The RSW wind tunnel model is shown mounted in the NASA Transonic Dynamics Tunnel in the photo below. Also shown is test engineer Rodney Ricketts.

The model was mounted on the TDT east wall to a relatively small, 48- x 98-inch splitter plate, which offset the model 6 inches from the wall. This is shown in the schematic in the figure above. The RSW model has a simple, unswept, rectangular, 24- x 48-inch planform. The wing tip was constructed as a tip of revolution. The airfoil section is a 12-percent-thick supercritical airfoil section which does not correspond to any of the named members of the NACA SC airfoil families. The airfoil is shown in the figure below and the airfoil coordinates are in the file RSW_airfoil_coordinates_ricketts.xls.
The splitter plate itself is 1 inch thick. Photos of the splitter plate, taken in 2011, after an archeological expedition, are shown below also. The bowtie-shaped cutout in the splitter plate is for the mounting system to reach through the splitter plate and allow the wing to rotate, both at a commanded fixed angle of attack and at an oscillating angle of attack. Notice in the picture of the splitter plate alone that the grime indicates how the model was mounted. There is a circular area surrounding the bowtie. During testing, a "pizza pan" is on the model-side of the splitter plate. In the photograph that shows the model in the tunnel, you can probably see the outline of the pizza pan at the wing root. The wing attaches to the pizza pan, which rotates the wing in a reduced-friction (ideally frictionless) manner. Things that may or may not have influences in the experimental data are the pizza pan leading edge, the vertical seam of the splitter plate which runs right down the wing root mid-chord, and the fastener heads (which are shown in both the model-in-tunnel photograph and the splitter plate photograph). From the photographs, it doesn't appear that the seam was covered during testing, nor the fastener heads filled and fared.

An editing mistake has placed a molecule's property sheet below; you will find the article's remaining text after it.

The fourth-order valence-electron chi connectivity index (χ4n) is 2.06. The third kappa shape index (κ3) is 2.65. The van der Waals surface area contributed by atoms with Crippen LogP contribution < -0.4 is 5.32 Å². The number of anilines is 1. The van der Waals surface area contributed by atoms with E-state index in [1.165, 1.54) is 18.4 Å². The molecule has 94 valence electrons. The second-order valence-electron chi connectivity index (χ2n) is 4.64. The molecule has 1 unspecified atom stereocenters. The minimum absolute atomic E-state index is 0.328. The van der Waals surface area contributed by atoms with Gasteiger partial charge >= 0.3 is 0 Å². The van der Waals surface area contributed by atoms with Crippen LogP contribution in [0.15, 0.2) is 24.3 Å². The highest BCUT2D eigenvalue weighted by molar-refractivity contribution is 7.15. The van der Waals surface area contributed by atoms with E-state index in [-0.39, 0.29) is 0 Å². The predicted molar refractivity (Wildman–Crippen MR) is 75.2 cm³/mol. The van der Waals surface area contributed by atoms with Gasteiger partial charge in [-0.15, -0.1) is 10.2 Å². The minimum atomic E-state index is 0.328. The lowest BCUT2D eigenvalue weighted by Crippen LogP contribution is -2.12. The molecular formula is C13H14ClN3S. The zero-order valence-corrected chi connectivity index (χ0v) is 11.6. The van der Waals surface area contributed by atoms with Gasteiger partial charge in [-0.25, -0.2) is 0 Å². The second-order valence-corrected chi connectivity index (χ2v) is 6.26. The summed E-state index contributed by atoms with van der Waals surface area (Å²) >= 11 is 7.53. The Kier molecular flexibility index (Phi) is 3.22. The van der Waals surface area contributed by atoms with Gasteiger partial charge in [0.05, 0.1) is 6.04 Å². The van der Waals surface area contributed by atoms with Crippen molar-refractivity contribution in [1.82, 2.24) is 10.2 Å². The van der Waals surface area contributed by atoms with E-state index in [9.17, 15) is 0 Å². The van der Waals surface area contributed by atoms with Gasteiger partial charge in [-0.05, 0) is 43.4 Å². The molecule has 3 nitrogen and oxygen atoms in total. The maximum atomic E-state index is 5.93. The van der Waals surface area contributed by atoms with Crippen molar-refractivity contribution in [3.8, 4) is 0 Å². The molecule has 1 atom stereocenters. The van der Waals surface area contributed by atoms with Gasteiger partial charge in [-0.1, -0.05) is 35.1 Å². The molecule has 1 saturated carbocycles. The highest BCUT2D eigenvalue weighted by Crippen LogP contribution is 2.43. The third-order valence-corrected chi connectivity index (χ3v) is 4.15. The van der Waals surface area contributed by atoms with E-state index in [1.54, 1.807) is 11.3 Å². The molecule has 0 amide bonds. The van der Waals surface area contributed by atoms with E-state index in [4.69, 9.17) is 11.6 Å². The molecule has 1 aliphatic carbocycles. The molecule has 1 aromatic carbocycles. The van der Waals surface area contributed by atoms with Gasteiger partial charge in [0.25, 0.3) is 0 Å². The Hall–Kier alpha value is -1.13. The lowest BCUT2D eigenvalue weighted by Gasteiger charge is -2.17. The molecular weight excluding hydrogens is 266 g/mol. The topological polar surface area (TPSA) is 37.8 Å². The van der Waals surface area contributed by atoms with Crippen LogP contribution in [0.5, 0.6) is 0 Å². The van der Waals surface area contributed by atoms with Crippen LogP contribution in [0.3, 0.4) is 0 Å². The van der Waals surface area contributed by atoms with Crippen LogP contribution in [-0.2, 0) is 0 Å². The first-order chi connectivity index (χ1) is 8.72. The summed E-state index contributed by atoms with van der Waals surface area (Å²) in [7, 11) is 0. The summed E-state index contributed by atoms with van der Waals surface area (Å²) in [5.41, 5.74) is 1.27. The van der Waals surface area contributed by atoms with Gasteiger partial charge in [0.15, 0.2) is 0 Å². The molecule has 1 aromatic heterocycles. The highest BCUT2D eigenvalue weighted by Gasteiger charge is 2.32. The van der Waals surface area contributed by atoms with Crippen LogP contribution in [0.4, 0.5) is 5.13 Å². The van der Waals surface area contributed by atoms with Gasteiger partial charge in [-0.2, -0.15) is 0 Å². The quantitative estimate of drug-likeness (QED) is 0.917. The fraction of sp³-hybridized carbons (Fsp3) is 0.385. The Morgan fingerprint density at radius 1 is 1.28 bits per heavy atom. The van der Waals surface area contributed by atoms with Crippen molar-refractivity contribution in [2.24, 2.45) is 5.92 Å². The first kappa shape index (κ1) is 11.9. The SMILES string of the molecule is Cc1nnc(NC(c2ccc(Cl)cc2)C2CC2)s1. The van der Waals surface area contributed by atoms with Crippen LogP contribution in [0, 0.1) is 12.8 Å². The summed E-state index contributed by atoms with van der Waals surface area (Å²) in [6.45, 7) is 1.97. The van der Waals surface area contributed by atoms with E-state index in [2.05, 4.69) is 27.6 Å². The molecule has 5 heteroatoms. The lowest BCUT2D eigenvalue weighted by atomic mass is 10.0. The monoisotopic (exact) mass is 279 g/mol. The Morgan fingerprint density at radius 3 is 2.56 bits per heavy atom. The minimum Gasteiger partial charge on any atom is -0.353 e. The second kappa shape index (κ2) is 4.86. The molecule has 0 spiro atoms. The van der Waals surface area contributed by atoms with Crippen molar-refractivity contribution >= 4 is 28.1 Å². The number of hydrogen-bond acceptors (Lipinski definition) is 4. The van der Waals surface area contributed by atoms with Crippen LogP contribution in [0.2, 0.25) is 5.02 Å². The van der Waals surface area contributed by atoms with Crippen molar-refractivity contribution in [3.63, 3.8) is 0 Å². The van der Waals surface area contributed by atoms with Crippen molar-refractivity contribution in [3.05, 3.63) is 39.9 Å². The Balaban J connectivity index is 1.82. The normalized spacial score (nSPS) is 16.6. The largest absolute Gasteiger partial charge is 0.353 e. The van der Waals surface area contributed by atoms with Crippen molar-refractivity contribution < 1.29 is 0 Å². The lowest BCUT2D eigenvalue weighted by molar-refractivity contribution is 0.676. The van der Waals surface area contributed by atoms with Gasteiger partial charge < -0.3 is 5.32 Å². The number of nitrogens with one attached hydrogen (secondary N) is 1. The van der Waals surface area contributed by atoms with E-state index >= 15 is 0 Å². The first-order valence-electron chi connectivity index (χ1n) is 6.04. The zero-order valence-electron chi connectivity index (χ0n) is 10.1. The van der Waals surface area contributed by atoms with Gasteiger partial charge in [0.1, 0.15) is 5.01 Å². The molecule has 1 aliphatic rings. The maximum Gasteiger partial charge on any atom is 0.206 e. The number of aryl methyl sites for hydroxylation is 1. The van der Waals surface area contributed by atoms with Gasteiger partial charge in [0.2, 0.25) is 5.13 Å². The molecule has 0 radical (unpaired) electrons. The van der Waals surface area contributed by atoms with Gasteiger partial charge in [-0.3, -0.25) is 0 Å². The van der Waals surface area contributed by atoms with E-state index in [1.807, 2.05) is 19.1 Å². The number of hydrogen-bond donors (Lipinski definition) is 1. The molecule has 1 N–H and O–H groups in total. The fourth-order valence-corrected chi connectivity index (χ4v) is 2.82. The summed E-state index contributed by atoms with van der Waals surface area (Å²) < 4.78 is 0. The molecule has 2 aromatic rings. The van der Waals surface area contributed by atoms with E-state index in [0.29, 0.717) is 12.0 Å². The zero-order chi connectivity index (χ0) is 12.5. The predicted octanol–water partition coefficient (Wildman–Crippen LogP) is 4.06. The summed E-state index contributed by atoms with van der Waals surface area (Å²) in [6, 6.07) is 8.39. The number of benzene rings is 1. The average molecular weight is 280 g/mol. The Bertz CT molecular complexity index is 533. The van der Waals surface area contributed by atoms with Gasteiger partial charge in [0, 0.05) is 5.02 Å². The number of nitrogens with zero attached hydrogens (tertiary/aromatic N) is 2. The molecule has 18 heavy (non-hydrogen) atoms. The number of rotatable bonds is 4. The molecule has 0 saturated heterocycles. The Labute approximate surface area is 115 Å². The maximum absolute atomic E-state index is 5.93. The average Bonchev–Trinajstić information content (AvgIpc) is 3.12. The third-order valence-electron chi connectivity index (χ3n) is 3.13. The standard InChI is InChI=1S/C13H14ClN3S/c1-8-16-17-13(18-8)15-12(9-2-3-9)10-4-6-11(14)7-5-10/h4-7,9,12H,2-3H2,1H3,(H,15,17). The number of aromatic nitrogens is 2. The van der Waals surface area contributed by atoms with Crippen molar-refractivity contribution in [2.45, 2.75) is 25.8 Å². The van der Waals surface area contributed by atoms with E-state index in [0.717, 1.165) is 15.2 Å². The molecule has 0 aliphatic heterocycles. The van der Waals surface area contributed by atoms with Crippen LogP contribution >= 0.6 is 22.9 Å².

The mounting of the wind tunnel model is viewed as the biggest drawback to using this configuration for computational aerodynamic benchmarking. The splitter plate is woefully undersized and woefully close to the wind tunnel wall. Also notice in the photo of the model mounted in the wind tunnel that the side-wall slots are open. (In the photo shown here, this is really only observable by a single wall slot. The wall slot is the dark skinny rectangle on the wall that visually passes behind Rodney's head.) A pre-workshop study was performed regarding capturing the wind tunnel wall influences on the configuration. This is discussed in the RSW ASM paper (ref Heeg, J., Chwalowski, P., Florance, J.P., Wieseman, C.D., Schuster, D.M., and Perry, B. III, Overview of the Aeroelastic Prediction Workshop, AIAA 2013-0783, 51st AIAA Aerospace Sciences Meeting, January 7-10, 2013, Grapevine, Texas.) and is detailed on the webpage RSW Wall Study.

The model was designed to be structurally rigid, with a first bending mode frequency of 34.8 Hz. For the studies of the AePW, the model was assumed to be rigid.

Model instrumentation included 4 chordwise rows of unsteady pressures at span stations 0.309, 0.588, 0.809, and 0.951 (with 29 pressures per chord), shown in the figure below. The transducer locations can be found in the RSW Analysts' Information Package and in the table below. Note that the transducer locations are given as a ratio of the wing chord, which is 24 inches. All locations are referenced to the wing leading edge. The model was also instrumented with 8 accelerometers, and 1 potentiometer, as shown below.


For most of the wind-tunnel test, flow transition was free; however, a few points were measured with a transition strip of size 60 grit affixed at 6-percent chord on both the upper and lower surfaces. This forced transition data was the data used for comparison purposes for the AePW.


Recommended Reading & Reference Information for RSW
Historical references
AePW Presentation on RSW background by Boyd Perry III
RSW Analysts' Information Package